Davidson MB, et al. (2012) Endogenous DNA replication stress results in expansion of dNTP pools and a mutator phenotype. EMBO J 31(4):895-907
Abstract: The integrity of the genome depends on diverse pathways that regulate DNA metabolism. Defects in these pathways result in genome instability, a hallmark of cancer. Deletion of ELG1 in budding yeast, when combined with hypomorphic alleles of PCNA results in spontaneous DNA damage during S phase that elicits upregulation of ribonucleotide reductase (RNR) activity. Increased RNR activity leads to a dramatic expansion of deoxyribonucleotide (dNTP) pools in G1 that allows cells to synthesize significant fractions of the genome in the presence of hydroxyurea in the subsequent S phase. Consistent with the recognized correlation between dNTP levels and spontaneous mutation, compromising ELG1 and PCNA results in a significant increase in mutation rates. Deletion of distinct genome stability genes RAD54, RAD55, and TSA1 also results in increased dNTP levels and mutagenesis, suggesting that this is a general phenomenon. Together, our data point to a vicious circle in which mutations in gatekeeper genes give rise to genomic instability during S phase, inducing expansion of the dNTP pool, which in turn results in high levels of spontaneous mutagenesis.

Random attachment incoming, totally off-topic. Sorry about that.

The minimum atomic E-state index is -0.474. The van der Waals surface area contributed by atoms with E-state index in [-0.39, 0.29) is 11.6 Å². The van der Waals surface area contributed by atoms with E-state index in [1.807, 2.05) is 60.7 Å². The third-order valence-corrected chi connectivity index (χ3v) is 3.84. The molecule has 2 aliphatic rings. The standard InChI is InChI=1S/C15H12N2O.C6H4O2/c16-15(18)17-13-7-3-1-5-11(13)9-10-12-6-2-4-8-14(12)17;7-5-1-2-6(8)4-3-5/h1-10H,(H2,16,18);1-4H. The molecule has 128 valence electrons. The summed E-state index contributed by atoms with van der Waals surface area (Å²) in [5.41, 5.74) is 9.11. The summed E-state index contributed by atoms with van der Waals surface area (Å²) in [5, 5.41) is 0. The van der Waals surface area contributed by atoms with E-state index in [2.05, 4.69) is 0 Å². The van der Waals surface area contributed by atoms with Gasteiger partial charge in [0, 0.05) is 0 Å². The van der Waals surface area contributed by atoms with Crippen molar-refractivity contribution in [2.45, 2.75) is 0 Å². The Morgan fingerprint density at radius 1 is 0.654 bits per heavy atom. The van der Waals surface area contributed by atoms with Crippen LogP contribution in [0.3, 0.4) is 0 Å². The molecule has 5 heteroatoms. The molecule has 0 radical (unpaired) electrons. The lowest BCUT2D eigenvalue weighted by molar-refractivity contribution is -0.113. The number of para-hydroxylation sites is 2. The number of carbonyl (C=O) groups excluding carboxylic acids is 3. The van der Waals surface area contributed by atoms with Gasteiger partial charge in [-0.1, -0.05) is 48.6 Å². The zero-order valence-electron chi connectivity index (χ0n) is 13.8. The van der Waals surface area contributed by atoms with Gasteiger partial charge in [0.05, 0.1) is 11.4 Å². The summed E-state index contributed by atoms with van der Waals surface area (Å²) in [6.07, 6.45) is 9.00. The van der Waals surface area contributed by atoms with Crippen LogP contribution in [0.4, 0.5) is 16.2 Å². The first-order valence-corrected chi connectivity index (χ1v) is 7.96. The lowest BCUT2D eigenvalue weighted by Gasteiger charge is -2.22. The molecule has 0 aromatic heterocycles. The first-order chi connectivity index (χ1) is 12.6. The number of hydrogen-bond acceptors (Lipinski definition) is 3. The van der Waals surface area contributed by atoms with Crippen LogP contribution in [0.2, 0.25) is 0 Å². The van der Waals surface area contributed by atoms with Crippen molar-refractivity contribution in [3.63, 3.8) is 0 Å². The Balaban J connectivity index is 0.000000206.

|Status: Published||Type: Journal Article||PubMed ID: 22234187|
Topics addressed in this paper
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|Topics||Topics not linked to Genes||Genes linked to topics (#1 - 10 )|
|Cell Cycle Phase Involved|
|Comparative genomic hybridization|
|Protein-Nucleic Acid Interactions|
|Topics||Genes linked to topics (#11 - 15 )|